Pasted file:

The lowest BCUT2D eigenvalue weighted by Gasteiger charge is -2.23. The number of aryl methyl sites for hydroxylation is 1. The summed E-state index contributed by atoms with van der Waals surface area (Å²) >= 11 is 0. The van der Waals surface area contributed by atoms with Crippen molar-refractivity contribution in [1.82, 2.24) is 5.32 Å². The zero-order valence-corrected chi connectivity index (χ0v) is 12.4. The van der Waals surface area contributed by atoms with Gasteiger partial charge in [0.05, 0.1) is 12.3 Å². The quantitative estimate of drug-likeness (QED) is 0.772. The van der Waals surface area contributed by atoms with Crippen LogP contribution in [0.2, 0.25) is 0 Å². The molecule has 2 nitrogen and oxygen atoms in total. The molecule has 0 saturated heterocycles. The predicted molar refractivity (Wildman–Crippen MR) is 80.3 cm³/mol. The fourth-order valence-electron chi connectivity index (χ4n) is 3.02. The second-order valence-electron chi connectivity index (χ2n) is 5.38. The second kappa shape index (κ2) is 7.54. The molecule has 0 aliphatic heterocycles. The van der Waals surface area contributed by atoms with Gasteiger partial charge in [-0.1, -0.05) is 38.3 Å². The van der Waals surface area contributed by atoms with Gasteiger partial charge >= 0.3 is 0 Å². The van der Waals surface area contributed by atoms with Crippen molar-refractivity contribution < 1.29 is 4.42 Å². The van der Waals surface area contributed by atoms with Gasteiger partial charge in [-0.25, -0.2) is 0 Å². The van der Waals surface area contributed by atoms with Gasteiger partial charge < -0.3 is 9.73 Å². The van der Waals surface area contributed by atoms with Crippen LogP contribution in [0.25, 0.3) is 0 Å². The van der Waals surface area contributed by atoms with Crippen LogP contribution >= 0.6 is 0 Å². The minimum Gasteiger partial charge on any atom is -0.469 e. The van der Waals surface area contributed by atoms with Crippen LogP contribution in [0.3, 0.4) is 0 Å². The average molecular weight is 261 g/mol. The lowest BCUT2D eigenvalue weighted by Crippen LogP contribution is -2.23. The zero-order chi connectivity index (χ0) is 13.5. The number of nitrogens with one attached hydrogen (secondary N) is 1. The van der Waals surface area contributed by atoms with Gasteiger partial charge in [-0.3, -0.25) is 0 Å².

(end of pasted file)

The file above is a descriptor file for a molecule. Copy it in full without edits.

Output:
The lowest BCUT2D eigenvalue weighted by Gasteiger charge is -2.23. The number of aryl methyl sites for hydroxylation is 1. The summed E-state index contributed by atoms with van der Waals surface area (Å²) >= 11 is 0. The van der Waals surface area contributed by atoms with Crippen molar-refractivity contribution in [1.82, 2.24) is 5.32 Å². The zero-order valence-corrected chi connectivity index (χ0v) is 12.4. The van der Waals surface area contributed by atoms with Gasteiger partial charge in [0.05, 0.1) is 12.3 Å². The quantitative estimate of drug-likeness (QED) is 0.772. The van der Waals surface area contributed by atoms with Crippen LogP contribution in [0.2, 0.25) is 0 Å². The molecule has 2 nitrogen and oxygen atoms in total. The molecule has 0 saturated heterocycles. The predicted molar refractivity (Wildman–Crippen MR) is 80.3 cm³/mol. The fourth-order valence-electron chi connectivity index (χ4n) is 3.02. The second-order valence-electron chi connectivity index (χ2n) is 5.38. The second kappa shape index (κ2) is 7.54. The molecule has 0 aliphatic heterocycles. The van der Waals surface area contributed by atoms with Gasteiger partial charge in [-0.1, -0.05) is 38.3 Å². The van der Waals surface area contributed by atoms with Gasteiger partial charge >= 0.3 is 0 Å². The van der Waals surface area contributed by atoms with Crippen molar-refractivity contribution < 1.29 is 4.42 Å². The van der Waals surface area contributed by atoms with Gasteiger partial charge in [-0.25, -0.2) is 0 Å². The van der Waals surface area contributed by atoms with Gasteiger partial charge < -0.3 is 9.73 Å². The van der Waals surface area contributed by atoms with Crippen LogP contribution in [0.25, 0.3) is 0 Å². The van der Waals surface area contributed by atoms with Crippen LogP contribution >= 0.6 is 0 Å². The minimum Gasteiger partial charge on any atom is -0.469 e. The van der Waals surface area contributed by atoms with Crippen LogP contribution in [0.3, 0.4) is 0 Å². The average molecular weight is 261 g/mol. The lowest BCUT2D eigenvalue weighted by Crippen LogP contribution is -2.23. The zero-order chi connectivity index (χ0) is 13.5. The number of nitrogens with one attached hydrogen (secondary N) is 1. The van der Waals surface area contributed by atoms with Gasteiger partial charge in [-0.3, -0.25) is 0 Å².